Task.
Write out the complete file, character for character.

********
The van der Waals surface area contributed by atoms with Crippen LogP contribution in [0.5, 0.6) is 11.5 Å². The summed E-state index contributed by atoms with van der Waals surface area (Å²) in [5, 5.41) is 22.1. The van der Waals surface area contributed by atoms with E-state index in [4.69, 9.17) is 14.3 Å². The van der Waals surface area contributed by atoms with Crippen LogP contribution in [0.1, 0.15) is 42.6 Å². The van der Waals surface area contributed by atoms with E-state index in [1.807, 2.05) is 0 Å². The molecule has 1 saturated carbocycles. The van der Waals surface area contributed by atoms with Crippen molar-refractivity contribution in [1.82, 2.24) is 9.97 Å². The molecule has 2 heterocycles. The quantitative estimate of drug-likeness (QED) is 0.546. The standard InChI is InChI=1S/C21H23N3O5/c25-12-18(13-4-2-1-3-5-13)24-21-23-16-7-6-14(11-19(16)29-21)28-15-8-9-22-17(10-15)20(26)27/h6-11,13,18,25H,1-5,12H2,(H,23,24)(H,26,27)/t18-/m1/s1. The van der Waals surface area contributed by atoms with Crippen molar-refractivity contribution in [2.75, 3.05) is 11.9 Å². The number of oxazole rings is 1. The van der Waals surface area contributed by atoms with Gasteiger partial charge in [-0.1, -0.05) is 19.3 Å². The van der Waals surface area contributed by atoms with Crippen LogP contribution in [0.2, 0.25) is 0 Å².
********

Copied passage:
The van der Waals surface area contributed by atoms with Crippen LogP contribution in [0.5, 0.6) is 11.5 Å². The summed E-state index contributed by atoms with van der Waals surface area (Å²) in [5, 5.41) is 22.1. The van der Waals surface area contributed by atoms with E-state index in [4.69, 9.17) is 14.3 Å². The van der Waals surface area contributed by atoms with Crippen LogP contribution in [0.1, 0.15) is 42.6 Å². The van der Waals surface area contributed by atoms with E-state index in [1.807, 2.05) is 0 Å². The molecule has 1 saturated carbocycles. The van der Waals surface area contributed by atoms with Crippen molar-refractivity contribution in [1.82, 2.24) is 9.97 Å². The molecule has 2 heterocycles. The quantitative estimate of drug-likeness (QED) is 0.546. The standard InChI is InChI=1S/C21H23N3O5/c25-12-18(13-4-2-1-3-5-13)24-21-23-16-7-6-14(11-19(16)29-21)28-15-8-9-22-17(10-15)20(26)27/h6-11,13,18,25H,1-5,12H2,(H,23,24)(H,26,27)/t18-/m1/s1. The van der Waals surface area contributed by atoms with Crippen molar-refractivity contribution in [2.75, 3.05) is 11.9 Å². The number of oxazole rings is 1. The van der Waals surface area contributed by atoms with Gasteiger partial charge in [-0.1, -0.05) is 19.3 Å². The van der Waals surface area contributed by atoms with Crippen LogP contribution in [0.2, 0.25) is 0 Å².